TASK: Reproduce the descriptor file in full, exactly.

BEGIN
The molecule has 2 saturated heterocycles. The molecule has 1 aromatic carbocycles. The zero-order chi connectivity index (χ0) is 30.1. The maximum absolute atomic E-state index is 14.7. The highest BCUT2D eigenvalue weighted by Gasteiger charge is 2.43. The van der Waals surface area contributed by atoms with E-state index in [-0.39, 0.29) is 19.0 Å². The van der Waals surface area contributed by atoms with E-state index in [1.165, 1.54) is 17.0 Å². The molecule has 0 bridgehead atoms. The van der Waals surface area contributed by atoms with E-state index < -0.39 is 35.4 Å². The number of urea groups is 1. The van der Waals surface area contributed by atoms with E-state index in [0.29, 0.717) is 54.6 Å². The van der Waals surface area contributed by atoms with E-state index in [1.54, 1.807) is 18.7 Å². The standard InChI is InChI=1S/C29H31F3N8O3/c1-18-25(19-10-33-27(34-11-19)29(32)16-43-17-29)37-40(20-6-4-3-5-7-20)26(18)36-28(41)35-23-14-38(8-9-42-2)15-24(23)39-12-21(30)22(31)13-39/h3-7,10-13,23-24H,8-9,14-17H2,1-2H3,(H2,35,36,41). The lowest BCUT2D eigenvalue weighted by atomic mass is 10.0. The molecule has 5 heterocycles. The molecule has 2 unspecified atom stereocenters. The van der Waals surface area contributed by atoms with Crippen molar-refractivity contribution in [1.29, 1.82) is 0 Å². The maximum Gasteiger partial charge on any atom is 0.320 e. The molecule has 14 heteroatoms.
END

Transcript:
The molecule has 2 saturated heterocycles. The molecule has 1 aromatic carbocycles. The zero-order chi connectivity index (χ0) is 30.1. The maximum absolute atomic E-state index is 14.7. The highest BCUT2D eigenvalue weighted by Gasteiger charge is 2.43. The van der Waals surface area contributed by atoms with E-state index in [-0.39, 0.29) is 19.0 Å². The van der Waals surface area contributed by atoms with E-state index in [1.165, 1.54) is 17.0 Å². The molecule has 0 bridgehead atoms. The van der Waals surface area contributed by atoms with E-state index < -0.39 is 35.4 Å². The number of urea groups is 1. The van der Waals surface area contributed by atoms with E-state index in [0.29, 0.717) is 54.6 Å². The van der Waals surface area contributed by atoms with E-state index in [1.54, 1.807) is 18.7 Å². The standard InChI is InChI=1S/C29H31F3N8O3/c1-18-25(19-10-33-27(34-11-19)29(32)16-43-17-29)37-40(20-6-4-3-5-7-20)26(18)36-28(41)35-23-14-38(8-9-42-2)15-24(23)39-12-21(30)22(31)13-39/h3-7,10-13,23-24H,8-9,14-17H2,1-2H3,(H2,35,36,41). The lowest BCUT2D eigenvalue weighted by atomic mass is 10.0. The molecule has 5 heterocycles. The molecule has 2 unspecified atom stereocenters. The van der Waals surface area contributed by atoms with Crippen molar-refractivity contribution in [1.29, 1.82) is 0 Å². The maximum Gasteiger partial charge on any atom is 0.320 e. The molecule has 14 heteroatoms.